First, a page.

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As we've seen, a noun phrase has a noun as its Head. Determiners and adjective phrases usually constitute the pre-Head strin !
"NP the children# "NP happy children# "NP the happy children#
$n theory at least, the post-Head strin in an NP can %e inde&initely lon !
"NP the dog that chased the cat that killed the mouse that ate the cheese that was made from the milk that came from the cow that...#
'ortunately, they are rarely as lon as this in real use. (he Head o& an NP does not have to %e a common or a proper noun. )ecall that pronouns are a su%class o& nouns. (his means that pronouns, too, can &unction as the Head o& an NP!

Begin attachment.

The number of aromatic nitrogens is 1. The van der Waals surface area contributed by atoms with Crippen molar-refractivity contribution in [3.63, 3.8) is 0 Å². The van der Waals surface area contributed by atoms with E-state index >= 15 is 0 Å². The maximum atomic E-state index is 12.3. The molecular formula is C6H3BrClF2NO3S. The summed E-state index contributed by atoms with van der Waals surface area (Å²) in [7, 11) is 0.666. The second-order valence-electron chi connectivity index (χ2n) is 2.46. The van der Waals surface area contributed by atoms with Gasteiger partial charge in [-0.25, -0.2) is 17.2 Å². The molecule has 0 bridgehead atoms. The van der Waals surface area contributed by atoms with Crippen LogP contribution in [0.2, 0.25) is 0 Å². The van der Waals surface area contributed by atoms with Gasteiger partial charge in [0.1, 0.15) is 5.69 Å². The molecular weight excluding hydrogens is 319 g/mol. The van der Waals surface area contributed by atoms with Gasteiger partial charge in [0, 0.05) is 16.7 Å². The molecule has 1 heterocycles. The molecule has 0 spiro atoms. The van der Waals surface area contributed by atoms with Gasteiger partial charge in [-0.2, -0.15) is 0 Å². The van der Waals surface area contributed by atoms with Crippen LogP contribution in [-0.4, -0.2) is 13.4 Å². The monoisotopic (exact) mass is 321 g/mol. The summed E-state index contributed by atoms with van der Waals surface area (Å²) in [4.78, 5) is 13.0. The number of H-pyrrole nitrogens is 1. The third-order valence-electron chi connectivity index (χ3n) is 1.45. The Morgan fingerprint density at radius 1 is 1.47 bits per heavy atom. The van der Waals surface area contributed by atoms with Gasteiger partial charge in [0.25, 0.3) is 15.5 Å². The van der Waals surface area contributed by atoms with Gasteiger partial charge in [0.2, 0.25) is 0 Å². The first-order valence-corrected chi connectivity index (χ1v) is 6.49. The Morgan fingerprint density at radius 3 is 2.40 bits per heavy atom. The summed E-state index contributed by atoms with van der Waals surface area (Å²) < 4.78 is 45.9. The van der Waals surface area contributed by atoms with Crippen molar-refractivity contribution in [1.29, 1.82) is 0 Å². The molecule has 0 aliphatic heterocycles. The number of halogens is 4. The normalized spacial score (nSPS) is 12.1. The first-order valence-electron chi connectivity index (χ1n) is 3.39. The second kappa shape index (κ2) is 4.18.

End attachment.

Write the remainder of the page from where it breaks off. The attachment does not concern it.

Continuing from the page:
"NP I# li*e co&&ee (he waitress ave "NP me# the wron dessert "NP This# is my car
$& the Head is a pronoun, the NP will enerally consist o& the Head only. (his is %ecause pronouns do not ta*e determiners or adjectives, so there will %e no preHead strin . However, with some pronouns, there may %e a post-Head strin !
"NP Those who arrive late# cannot %e admitted until the interval
+imilarly, numerals, as a su%class o& nouns, can %e the Head o& an NP!
"NP Two o& my uests# have arrived "NP (he first to arrive# was ,ohn